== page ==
A Short Guide to the Sternschnuppenmarkt
Although the name doesn´t have much, if anything, to do with Christmas (and the English rendering – "Twinkling Star Christmas Market” – even less so), the Wiesbaden version of the German Christmas Market was voted Nr. 1 nationally in recent years. And that for good reason: tastefully decorated and well-organized, it features a colorful stage and a good mix of friendly vendors – who also do their best to speak English, when necessary, and – last but not least – a one-of-a-kind backdrop (Town Hall, State Capitol and the Market Square Church.
The mulled wine goes part and parcel with the Christmas Market. In fact, one is never more than a few steps away from a Glühwein stand. Mulled or hot-spiced wine sounds somewhat tame in English – the German "Glühwein", literally "glowing wine" – is, indeed, much more descriptive. With the proximity of the Christmas Market to the wine-growing region along the Rhine, the quality of the Glühwein is generally exceptional. Ask the friendly staff at the Market Church for suggestions as where to find the best hot drinks and brats, roasted chestnuts and crêpes.
If you´re from Malibu or Melbourne, it´s going to be cold(!) at the Christmas Market. Dress warmly. And, if someone asks, remember to say: "Mir ist kalt!”, not the literal English equivalent, "Ich bin kalt!”. Locals may think you´ve just frozen to death.
This holiday specialty, which celebrates its 180th birthday this year, hails from nearby Frankfurt and consists of marzipan decorated with almond slices. The four almond halves originally placed on the "Bethmännchen" were thought to symbolize the four sons of the prominent banking family. After one of the sons died, one of the four almond slices was symbolically removed. Another theory has it that the sweets were originally called "Bet-männer" – praying men, because the halved almonds resembled praying hands. Whatever their origins, they´re quite "lecker”!
It´s the same word in English and refers to the Turmglockenspiel in the tower of the Market Church. Enjoy listening to German Christmas Carols played by the carillon several times each day – including "Silent Night”, which celebrates its 200th anniversary this year. The carillon was constructed in 1986 and is one of a kind in Wiesbaden! If you need to burn off some calories from the gingerbread (see "Lebkuchen”), you can join the carillonneur on his way up to the bell tower – 285 steps (one way)! The church provides a place for quiet reflection and prayer, as well as offering many worship services, reflective walking tours and concerts.
The German version of gingerbread, "Lebkuchen", was once prepared in the cloisters in Advent and given primarily to the poor and needy. It wasn´t so much a sweet gingerbread as it was – implied by the German name – a "life-giving cake", helping the weak, elderly and poor stay alive during the harsh winters. "Lebkuchen" contains spices such as ginger, cinnamon, aniseed and coriander, which are good for the heart, lungs and strengthening the immune system.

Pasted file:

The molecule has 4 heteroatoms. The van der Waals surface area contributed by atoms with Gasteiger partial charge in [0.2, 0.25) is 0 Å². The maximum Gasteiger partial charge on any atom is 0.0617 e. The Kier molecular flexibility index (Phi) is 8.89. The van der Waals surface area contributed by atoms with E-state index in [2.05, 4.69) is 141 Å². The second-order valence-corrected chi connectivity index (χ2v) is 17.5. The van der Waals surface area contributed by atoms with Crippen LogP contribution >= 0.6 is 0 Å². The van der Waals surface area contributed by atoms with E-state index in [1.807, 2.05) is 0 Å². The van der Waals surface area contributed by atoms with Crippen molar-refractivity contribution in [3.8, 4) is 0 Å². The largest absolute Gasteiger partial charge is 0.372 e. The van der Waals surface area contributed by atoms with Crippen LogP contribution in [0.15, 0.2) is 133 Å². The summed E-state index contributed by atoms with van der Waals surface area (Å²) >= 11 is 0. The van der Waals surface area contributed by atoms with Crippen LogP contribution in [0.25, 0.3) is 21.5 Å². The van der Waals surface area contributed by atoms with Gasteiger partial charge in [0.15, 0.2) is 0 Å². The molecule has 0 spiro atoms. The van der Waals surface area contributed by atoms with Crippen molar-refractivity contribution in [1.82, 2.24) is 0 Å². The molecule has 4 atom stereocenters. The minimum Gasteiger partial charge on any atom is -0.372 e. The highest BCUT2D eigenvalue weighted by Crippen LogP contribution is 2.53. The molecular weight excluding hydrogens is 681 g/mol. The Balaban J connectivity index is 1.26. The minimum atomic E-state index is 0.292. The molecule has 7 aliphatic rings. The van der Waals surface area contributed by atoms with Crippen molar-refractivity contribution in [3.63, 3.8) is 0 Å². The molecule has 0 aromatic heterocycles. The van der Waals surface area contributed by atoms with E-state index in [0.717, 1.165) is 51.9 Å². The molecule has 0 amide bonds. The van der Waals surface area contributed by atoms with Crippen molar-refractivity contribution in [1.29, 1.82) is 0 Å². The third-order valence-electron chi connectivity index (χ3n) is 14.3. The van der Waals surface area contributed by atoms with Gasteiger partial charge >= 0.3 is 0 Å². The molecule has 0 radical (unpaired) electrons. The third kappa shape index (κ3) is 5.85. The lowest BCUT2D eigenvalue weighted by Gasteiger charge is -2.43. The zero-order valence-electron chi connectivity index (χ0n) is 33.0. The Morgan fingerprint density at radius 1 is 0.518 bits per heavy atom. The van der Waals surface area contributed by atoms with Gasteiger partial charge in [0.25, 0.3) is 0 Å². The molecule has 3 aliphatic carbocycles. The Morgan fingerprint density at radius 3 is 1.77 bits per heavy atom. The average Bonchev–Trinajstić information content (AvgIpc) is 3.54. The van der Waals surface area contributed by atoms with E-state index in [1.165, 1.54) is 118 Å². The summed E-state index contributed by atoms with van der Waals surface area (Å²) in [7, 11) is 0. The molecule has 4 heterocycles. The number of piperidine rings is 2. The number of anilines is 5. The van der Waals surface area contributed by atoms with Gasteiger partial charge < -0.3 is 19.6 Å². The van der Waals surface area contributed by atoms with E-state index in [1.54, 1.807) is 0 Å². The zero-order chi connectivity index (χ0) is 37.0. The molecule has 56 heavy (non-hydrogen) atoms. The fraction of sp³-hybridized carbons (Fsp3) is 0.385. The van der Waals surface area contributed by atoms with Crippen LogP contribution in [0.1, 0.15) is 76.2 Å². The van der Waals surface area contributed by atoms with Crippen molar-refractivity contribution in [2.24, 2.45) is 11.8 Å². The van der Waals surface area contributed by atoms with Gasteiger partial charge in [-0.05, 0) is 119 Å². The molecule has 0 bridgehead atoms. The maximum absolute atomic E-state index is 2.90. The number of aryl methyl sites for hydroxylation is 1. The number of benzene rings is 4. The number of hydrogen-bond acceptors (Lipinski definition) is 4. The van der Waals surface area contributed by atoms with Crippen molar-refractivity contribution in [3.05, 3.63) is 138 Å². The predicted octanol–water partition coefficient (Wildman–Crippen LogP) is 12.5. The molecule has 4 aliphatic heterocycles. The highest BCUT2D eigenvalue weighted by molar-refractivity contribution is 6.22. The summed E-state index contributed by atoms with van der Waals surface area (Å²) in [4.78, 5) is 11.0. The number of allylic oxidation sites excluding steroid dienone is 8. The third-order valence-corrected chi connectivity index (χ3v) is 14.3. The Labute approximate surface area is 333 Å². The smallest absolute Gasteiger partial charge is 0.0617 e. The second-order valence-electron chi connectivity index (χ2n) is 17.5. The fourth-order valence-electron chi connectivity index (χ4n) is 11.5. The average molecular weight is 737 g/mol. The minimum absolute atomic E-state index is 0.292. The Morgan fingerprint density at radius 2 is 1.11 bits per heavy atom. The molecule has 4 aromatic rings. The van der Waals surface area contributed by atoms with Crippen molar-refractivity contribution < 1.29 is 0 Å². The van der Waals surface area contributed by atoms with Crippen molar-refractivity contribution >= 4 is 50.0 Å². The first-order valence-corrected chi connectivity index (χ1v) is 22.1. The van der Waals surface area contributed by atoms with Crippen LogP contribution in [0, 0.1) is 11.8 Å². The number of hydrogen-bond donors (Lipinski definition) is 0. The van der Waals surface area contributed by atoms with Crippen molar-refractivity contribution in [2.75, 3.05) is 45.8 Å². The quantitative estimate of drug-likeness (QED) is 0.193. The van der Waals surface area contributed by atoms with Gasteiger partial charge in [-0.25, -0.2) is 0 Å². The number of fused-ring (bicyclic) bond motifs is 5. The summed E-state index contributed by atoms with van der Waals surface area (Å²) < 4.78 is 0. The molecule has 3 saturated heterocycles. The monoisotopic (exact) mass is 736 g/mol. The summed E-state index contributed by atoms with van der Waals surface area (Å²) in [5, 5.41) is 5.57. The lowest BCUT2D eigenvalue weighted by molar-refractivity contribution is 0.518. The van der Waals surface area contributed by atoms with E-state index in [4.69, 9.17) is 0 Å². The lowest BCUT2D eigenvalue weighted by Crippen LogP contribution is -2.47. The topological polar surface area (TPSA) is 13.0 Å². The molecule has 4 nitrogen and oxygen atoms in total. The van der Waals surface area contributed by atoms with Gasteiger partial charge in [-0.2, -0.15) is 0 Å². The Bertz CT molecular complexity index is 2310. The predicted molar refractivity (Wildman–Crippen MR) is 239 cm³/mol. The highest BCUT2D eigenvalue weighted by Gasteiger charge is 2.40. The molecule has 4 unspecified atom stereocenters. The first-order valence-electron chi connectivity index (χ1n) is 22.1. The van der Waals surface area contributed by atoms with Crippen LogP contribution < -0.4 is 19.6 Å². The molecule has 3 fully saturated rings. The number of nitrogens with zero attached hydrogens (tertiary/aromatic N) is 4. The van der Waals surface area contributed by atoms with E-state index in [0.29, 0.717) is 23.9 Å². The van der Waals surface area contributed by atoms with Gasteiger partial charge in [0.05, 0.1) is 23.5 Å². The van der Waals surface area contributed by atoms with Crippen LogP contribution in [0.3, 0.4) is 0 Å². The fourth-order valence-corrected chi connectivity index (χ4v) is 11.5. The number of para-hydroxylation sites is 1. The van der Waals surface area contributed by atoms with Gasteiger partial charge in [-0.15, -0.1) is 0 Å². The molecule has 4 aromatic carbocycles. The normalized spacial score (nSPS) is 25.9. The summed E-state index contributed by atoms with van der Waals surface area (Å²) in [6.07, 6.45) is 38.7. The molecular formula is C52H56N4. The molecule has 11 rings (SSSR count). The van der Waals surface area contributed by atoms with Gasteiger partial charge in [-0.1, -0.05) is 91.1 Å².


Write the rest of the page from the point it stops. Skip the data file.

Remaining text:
The German equivalent of Santa Claus arrives early, December 6th, and is something of a harbinger of Christmas joy. The wonderful part of this tradition is that the Christ Child doesn´t need to compete with St. Nick and his reindeer come Christmas Eve. For Americans being asked to defend the American "export” of the jolly Coca-Cola Santa Claus to Europe: simply remind your German Gesprächspartner(in) of the fact that the first Santa illustration was created by the German artist Thomas Nast, who was born in Landau.
If you think the Christmas lights are lovely from ”below", you should see them from "above”, namely from the visitor´s platform of the Market Church overlooking the Christmas Market! On a clear day (which, unfortunately, isn´t often in this part of God´s world), one can almost see the skyline of the Big Apple (Manhattan)... or at least the skyline of the Little Apple ("Mainhattan”/ Frankfurt)...
One of the lovely aspects of the Twinkling Star Christmas Market is the great variety of handicrafts offered. During the Middle Ages, the big "hits” at the Christmas Fairs were the "Baldin" (a wool scarf more than a meter long, to be wrapped around the neck) and the "Stäuchelscher" (the forerunner of our winter mittens). Warm gloves, colorful scarves and a host of other fashionable items and crafts abound at the Christmas Market in Wiesbaden.
Germans think that the so-called "Christmas Pickle” is from the New World, and Americans think it originates from Old Germany. Probably the truth lies somewhere in between. Whatever its origins, this Christmas ornament has grown in popularity over the past several years.
It is said that parents once hid the pickle-shaped ornament among the branches of the Christmas tree. The children had to look for the pickle without touching the tree. The first one to discover the pickle became the first to open his or her Christmas presents. Incidentally, it was Frank Winfield Woolworth who imported the first Christmas ornaments from Germany to the U.S. around 1880. Last but not least, the so-called "Christmas Pickle Capital of the World” is Berrien Springs, Michigan, which celebrates a Christmas Pickle Festival each year at the beginning of December.
"Merry Christmas!”, "Frohe Weihnachten!” – or, as folks at the Christmas Market might say in local dialect, "Frohe Weihnachde und e guude Rudsch!"